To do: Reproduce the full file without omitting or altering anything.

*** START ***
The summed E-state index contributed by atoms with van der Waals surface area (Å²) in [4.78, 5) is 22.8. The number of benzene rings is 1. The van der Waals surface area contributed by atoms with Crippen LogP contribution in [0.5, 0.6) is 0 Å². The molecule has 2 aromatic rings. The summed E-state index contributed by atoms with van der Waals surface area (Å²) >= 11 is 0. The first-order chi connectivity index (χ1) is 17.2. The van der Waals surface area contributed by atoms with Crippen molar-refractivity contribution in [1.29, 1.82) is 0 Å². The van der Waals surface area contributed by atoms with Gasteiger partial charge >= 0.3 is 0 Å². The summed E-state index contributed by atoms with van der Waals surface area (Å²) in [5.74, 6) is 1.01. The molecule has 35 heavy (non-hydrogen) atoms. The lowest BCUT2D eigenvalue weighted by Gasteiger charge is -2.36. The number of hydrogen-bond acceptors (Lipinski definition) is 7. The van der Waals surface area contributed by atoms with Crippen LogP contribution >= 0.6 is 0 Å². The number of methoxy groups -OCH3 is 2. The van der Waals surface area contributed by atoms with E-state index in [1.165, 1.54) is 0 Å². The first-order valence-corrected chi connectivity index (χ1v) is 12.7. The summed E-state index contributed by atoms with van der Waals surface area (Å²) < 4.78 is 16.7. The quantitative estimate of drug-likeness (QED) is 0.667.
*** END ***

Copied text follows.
The summed E-state index contributed by atoms with van der Waals surface area (Å²) in [4.78, 5) is 22.8. The number of benzene rings is 1. The van der Waals surface area contributed by atoms with Crippen LogP contribution in [0.5, 0.6) is 0 Å². The molecule has 2 aromatic rings. The summed E-state index contributed by atoms with van der Waals surface area (Å²) >= 11 is 0. The first-order chi connectivity index (χ1) is 17.2. The van der Waals surface area contributed by atoms with Crippen molar-refractivity contribution in [1.29, 1.82) is 0 Å². The van der Waals surface area contributed by atoms with Gasteiger partial charge >= 0.3 is 0 Å². The summed E-state index contributed by atoms with van der Waals surface area (Å²) in [5.74, 6) is 1.01. The molecule has 35 heavy (non-hydrogen) atoms. The lowest BCUT2D eigenvalue weighted by Gasteiger charge is -2.36. The number of hydrogen-bond acceptors (Lipinski definition) is 7. The van der Waals surface area contributed by atoms with Crippen LogP contribution >= 0.6 is 0 Å². The number of methoxy groups -OCH3 is 2. The van der Waals surface area contributed by atoms with E-state index in [1.165, 1.54) is 0 Å². The first-order valence-corrected chi connectivity index (χ1v) is 12.7. The summed E-state index contributed by atoms with van der Waals surface area (Å²) < 4.78 is 16.7. The quantitative estimate of drug-likeness (QED) is 0.667.